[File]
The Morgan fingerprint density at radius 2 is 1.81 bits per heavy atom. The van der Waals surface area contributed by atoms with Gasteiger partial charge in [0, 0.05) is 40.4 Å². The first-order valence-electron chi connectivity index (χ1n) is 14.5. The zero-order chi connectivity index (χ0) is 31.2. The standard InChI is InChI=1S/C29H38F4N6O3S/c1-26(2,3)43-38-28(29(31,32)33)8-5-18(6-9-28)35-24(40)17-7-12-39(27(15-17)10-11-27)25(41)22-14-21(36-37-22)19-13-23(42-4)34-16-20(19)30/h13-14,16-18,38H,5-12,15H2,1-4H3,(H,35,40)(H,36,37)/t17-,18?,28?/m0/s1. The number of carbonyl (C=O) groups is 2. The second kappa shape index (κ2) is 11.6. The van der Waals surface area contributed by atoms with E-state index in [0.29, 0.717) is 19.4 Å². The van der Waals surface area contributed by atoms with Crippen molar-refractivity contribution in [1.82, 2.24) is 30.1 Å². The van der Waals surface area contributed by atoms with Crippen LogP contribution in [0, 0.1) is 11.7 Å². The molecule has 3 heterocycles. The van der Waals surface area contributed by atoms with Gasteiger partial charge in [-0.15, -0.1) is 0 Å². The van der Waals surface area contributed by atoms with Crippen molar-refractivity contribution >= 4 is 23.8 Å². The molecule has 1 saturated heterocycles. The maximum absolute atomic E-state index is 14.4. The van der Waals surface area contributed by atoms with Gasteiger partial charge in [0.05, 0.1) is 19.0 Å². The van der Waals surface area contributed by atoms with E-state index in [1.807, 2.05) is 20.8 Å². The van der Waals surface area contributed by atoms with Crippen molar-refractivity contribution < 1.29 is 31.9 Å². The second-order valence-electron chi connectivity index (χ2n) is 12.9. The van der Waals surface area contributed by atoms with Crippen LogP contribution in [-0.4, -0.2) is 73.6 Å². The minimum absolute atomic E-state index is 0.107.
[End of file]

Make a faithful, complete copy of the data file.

The Morgan fingerprint density at radius 2 is 1.81 bits per heavy atom. The van der Waals surface area contributed by atoms with Gasteiger partial charge in [0, 0.05) is 40.4 Å². The first-order valence-electron chi connectivity index (χ1n) is 14.5. The zero-order chi connectivity index (χ0) is 31.2. The standard InChI is InChI=1S/C29H38F4N6O3S/c1-26(2,3)43-38-28(29(31,32)33)8-5-18(6-9-28)35-24(40)17-7-12-39(27(15-17)10-11-27)25(41)22-14-21(36-37-22)19-13-23(42-4)34-16-20(19)30/h13-14,16-18,38H,5-12,15H2,1-4H3,(H,35,40)(H,36,37)/t17-,18?,28?/m0/s1. The number of carbonyl (C=O) groups is 2. The second kappa shape index (κ2) is 11.6. The van der Waals surface area contributed by atoms with E-state index in [0.29, 0.717) is 19.4 Å². The van der Waals surface area contributed by atoms with Crippen molar-refractivity contribution in [1.82, 2.24) is 30.1 Å². The van der Waals surface area contributed by atoms with Crippen LogP contribution in [0, 0.1) is 11.7 Å². The molecule has 3 heterocycles. The van der Waals surface area contributed by atoms with Gasteiger partial charge in [-0.15, -0.1) is 0 Å². The van der Waals surface area contributed by atoms with Crippen molar-refractivity contribution >= 4 is 23.8 Å². The molecule has 1 saturated heterocycles. The maximum absolute atomic E-state index is 14.4. The van der Waals surface area contributed by atoms with Gasteiger partial charge in [0.05, 0.1) is 19.0 Å². The van der Waals surface area contributed by atoms with E-state index in [1.807, 2.05) is 20.8 Å². The van der Waals surface area contributed by atoms with Crippen molar-refractivity contribution < 1.29 is 31.9 Å². The second-order valence-electron chi connectivity index (χ2n) is 12.9. The van der Waals surface area contributed by atoms with Crippen LogP contribution in [-0.4, -0.2) is 73.6 Å². The minimum absolute atomic E-state index is 0.107.